The decision means that physicians who help someone in Oregon commit suicide will not risk losing their federal licenses to write prescriptions.
Reno reversed the position initially taken by the head of one of her own agencies, the Drug Enforcement Administration, which had said that doctors who prescribe drugs under Oregon's assisted-suicide law could face severe sanctions.
It wasn't clear whether the decision would foretell a national policy initiative. But it would clear the way for doctor-assisted suicide in Oregon, where voters twice have approved a law allowing doctors to prescribe lethal doses of drugs for patients with less than six months to live. It is the nation's first doctor-assisted suicide law.
Legal challenges and the reluctance of the Justice Department to issue an opinion about the Oregon law had made doctors and hospitals wary.
At a November meeting of the Oregon Medical Association's governing body, doctors said they were concerned about implied threats from Congress and the Drug Enforcement Administration to restrict prescriptions for controlled substances.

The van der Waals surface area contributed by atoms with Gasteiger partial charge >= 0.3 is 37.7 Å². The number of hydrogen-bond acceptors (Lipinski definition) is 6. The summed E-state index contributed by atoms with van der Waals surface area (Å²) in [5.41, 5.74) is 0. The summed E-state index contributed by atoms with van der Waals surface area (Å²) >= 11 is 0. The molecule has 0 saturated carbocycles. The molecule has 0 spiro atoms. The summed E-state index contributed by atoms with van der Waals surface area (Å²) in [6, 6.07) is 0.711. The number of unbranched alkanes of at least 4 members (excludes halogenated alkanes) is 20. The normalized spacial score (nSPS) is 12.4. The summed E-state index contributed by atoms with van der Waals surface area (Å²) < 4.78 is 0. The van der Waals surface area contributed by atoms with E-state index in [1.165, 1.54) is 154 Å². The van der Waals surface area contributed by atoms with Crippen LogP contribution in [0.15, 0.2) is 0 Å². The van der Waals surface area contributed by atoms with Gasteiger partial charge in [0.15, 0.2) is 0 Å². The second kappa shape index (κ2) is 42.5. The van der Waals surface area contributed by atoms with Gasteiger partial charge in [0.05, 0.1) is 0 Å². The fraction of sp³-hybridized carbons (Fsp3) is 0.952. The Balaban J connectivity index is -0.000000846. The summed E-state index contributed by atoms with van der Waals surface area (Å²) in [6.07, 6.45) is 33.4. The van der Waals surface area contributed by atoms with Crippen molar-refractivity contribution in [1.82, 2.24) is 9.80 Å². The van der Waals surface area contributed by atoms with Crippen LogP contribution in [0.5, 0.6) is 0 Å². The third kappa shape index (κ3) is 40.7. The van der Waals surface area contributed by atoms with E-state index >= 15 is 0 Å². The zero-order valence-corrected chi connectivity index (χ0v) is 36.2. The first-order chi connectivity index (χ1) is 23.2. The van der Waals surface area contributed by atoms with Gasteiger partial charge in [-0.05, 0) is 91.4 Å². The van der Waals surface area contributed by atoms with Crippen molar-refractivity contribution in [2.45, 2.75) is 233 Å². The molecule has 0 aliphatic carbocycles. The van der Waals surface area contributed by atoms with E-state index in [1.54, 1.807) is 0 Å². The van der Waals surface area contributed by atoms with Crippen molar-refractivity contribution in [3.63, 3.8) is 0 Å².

Although the Justice Department began reviewing its jurisdiction over assisted suicide in November 1997, the Oregon law attracted widespread attention in Washington after the first reports of an assisted suicide surfaced last March.
The news sent a shock wave through Congress, prompting dozens of members to write to Reno. Most urged her to accept an interpretation of the Controlled Substances Act that would disqualify assisted suicide as a "legitimate medical purpose" of drugs.
The long wait for the Justice Department opinion did not stopped the assisted-suicide law from being used. At least three terminally ill Oregonians - including a cancer-stricken grandmother in her 80s - have killed themselves with lethal prescriptions since November.
Sen. Ron Wyden, D-Ore., said that while he voted against the assisted-suicide measure, the decision by Reno is "a victory for democracy."
"Oregon now faces a challenge to redouble our efforts to make certain that Oregonians have better options for health care at the end of their lives," he said in a statement.
He said that is the best way to make sure assisted suicide remains a rarity in Oregon.